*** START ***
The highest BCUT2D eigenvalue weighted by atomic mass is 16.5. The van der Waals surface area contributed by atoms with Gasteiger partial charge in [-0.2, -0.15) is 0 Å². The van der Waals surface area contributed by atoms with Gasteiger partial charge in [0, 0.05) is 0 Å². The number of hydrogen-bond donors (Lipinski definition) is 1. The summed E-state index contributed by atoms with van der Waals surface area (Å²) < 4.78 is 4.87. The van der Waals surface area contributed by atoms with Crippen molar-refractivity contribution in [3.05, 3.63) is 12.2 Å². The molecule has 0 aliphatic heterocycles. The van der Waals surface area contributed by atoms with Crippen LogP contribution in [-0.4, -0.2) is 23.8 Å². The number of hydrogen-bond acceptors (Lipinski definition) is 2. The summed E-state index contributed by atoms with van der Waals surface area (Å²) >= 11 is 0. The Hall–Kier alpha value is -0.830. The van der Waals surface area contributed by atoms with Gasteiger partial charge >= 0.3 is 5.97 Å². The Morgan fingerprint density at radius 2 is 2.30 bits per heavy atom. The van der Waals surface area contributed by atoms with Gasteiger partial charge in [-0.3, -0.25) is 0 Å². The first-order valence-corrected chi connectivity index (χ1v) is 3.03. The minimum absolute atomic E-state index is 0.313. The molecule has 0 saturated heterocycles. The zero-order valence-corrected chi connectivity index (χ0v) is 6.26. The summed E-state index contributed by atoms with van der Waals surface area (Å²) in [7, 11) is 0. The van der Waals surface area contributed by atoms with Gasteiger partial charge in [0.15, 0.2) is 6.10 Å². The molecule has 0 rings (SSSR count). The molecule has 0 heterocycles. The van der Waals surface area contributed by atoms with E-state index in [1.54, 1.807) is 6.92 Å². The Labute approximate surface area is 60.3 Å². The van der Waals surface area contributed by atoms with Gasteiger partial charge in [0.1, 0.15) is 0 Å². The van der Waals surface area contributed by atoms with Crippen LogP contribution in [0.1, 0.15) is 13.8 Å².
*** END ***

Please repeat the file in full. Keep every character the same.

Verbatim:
The highest BCUT2D eigenvalue weighted by atomic mass is 16.5. The van der Waals surface area contributed by atoms with Gasteiger partial charge in [-0.2, -0.15) is 0 Å². The van der Waals surface area contributed by atoms with Gasteiger partial charge in [0, 0.05) is 0 Å². The number of hydrogen-bond donors (Lipinski definition) is 1. The summed E-state index contributed by atoms with van der Waals surface area (Å²) < 4.78 is 4.87. The van der Waals surface area contributed by atoms with Crippen molar-refractivity contribution in [3.05, 3.63) is 12.2 Å². The molecule has 0 aliphatic heterocycles. The van der Waals surface area contributed by atoms with Crippen LogP contribution in [-0.4, -0.2) is 23.8 Å². The number of hydrogen-bond acceptors (Lipinski definition) is 2. The summed E-state index contributed by atoms with van der Waals surface area (Å²) >= 11 is 0. The Hall–Kier alpha value is -0.830. The van der Waals surface area contributed by atoms with Gasteiger partial charge >= 0.3 is 5.97 Å². The Morgan fingerprint density at radius 2 is 2.30 bits per heavy atom. The van der Waals surface area contributed by atoms with Gasteiger partial charge in [-0.3, -0.25) is 0 Å². The first-order valence-corrected chi connectivity index (χ1v) is 3.03. The minimum absolute atomic E-state index is 0.313. The molecule has 0 saturated heterocycles. The zero-order valence-corrected chi connectivity index (χ0v) is 6.26. The summed E-state index contributed by atoms with van der Waals surface area (Å²) in [7, 11) is 0. The van der Waals surface area contributed by atoms with Gasteiger partial charge in [0.15, 0.2) is 6.10 Å². The molecule has 0 rings (SSSR count). The molecule has 0 heterocycles. The van der Waals surface area contributed by atoms with E-state index in [1.54, 1.807) is 6.92 Å². The Labute approximate surface area is 60.3 Å². The van der Waals surface area contributed by atoms with Gasteiger partial charge in [0.1, 0.15) is 0 Å². The van der Waals surface area contributed by atoms with Crippen LogP contribution in [0.1, 0.15) is 13.8 Å².